July 2013
Volume 13, Issue 9
Vision Sciences Society Annual Meeting Abstract  |   July 2013
Computing an average over space and time
Author Affiliations
  • Andrei Gorea
    Laboratoire Psychologie de la Perception, Université Paris Descartes & CNRS, Paris, France
  • Jan delOho Balaguer
    Department of Experimental Psychology, Wadham College, Oxford University, UK
  • Vincent de Gardelle
    Laboratoire Psychologie de la Perception, Université Paris Descartes & CNRS, Paris, France
  • Christopher Summerfield
    Department of Experimental Psychology, Wadham College, Oxford University, UK
Journal of Vision July 2013, Vol.13, 131. doi:https://doi.org/10.1167/13.9.131
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      Andrei Gorea, Jan delOho Balaguer, Vincent de Gardelle, Christopher Summerfield; Computing an average over space and time. Journal of Vision 2013;13(9):131. doi: https://doi.org/10.1167/13.9.131.

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      © ARVO (1962-2015); The Authors (2016-present)

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How much time does it take to compute the summary statistics of an ensemble of stimuli? Bloch’s law stipulates that, within the temporal integration time for detection stimulus duration, T, can be traded for its intensity, I (or Contrast, C), while keeping performance constant. Granted linearity, Bloch’s law can be inferred from the C-sensitivity function of temporal frequency, TF (the Temporal Modulation Transfer Function, TMTF) of the system. Here we assess the visual system’s temporal integration characteristics for extracting one summary statistic of an ensemble of highly suprathreshold stimuli, specifically their average shape and average size. Using items whose shapes (from circles to squares), or sizes (circles of variable radii) were drawn over space or time from a normal or lognormal distribution, respectively, we measured subjects’ sensitivity in discriminating between the averages of two shape- or two size-distributions as a function of (i) the display time (27-800ms) of 2-to-12 circle-square shapes simultaneously displayed over space and (ii) the TF (1.2-38Hz) of 10 sequentially displayed circles at one single location. Both discrimination thresholds were assessed with a 2AFC+staircase procedure. The major two findings are that average-shape extraction is quasi-independent of presentation time and that average-size extraction is almost independent of TF (in both cases provided that the individual items remained visible). For the shape averaging experiment it is also found that performance is independent of the number of items (2-to-12) but decreases as expected with the standard deviation of the distribution from which they were drawn. Taken together the results point to the fact that, at least for the two dimensions studied, average extraction occurs at the detection threshold involving the readout of the same neural population code as for the extraction/identification of one single feature with a decision possibly based on the log likelihood function over the stimulated population.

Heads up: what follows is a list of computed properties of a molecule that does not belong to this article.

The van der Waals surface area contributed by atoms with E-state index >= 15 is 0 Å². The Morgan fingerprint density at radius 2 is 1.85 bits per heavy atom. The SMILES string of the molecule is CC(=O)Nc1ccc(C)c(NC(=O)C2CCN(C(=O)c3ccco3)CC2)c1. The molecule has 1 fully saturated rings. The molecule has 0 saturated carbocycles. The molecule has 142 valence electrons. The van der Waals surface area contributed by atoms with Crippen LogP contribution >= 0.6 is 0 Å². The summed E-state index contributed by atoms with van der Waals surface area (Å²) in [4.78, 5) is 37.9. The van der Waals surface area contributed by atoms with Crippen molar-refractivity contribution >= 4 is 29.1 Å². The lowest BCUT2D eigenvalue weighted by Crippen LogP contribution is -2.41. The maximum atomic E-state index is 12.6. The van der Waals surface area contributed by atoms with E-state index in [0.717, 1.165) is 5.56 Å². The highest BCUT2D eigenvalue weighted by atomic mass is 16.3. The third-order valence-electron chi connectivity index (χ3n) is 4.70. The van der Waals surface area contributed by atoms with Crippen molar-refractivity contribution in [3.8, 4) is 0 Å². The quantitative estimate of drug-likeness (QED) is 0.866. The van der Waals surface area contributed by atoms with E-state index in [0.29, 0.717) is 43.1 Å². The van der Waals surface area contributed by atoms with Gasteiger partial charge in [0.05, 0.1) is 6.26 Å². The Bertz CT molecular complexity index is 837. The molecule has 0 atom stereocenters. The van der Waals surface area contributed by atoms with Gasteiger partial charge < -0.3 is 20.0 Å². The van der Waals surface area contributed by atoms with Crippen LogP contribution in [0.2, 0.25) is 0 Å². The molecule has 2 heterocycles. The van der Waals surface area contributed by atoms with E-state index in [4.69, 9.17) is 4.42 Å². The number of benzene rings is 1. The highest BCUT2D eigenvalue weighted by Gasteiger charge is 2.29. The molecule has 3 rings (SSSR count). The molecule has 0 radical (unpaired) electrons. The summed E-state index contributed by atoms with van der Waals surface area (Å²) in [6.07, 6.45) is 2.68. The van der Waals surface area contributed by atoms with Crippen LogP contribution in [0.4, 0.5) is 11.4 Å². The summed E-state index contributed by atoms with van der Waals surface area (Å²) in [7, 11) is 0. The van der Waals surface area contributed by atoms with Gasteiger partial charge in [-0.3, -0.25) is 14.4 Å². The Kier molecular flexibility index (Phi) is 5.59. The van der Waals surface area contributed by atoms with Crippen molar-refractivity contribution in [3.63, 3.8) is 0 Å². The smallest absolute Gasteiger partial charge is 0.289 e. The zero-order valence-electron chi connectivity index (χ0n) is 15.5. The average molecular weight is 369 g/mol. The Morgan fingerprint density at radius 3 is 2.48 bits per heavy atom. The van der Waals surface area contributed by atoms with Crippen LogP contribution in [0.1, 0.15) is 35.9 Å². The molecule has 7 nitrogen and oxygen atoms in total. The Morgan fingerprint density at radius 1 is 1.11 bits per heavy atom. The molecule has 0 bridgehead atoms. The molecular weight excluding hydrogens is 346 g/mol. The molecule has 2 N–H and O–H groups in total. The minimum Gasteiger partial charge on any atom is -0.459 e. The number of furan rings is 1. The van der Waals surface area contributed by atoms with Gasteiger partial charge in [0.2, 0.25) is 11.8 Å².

Meeting abstract presented at VSS 2013


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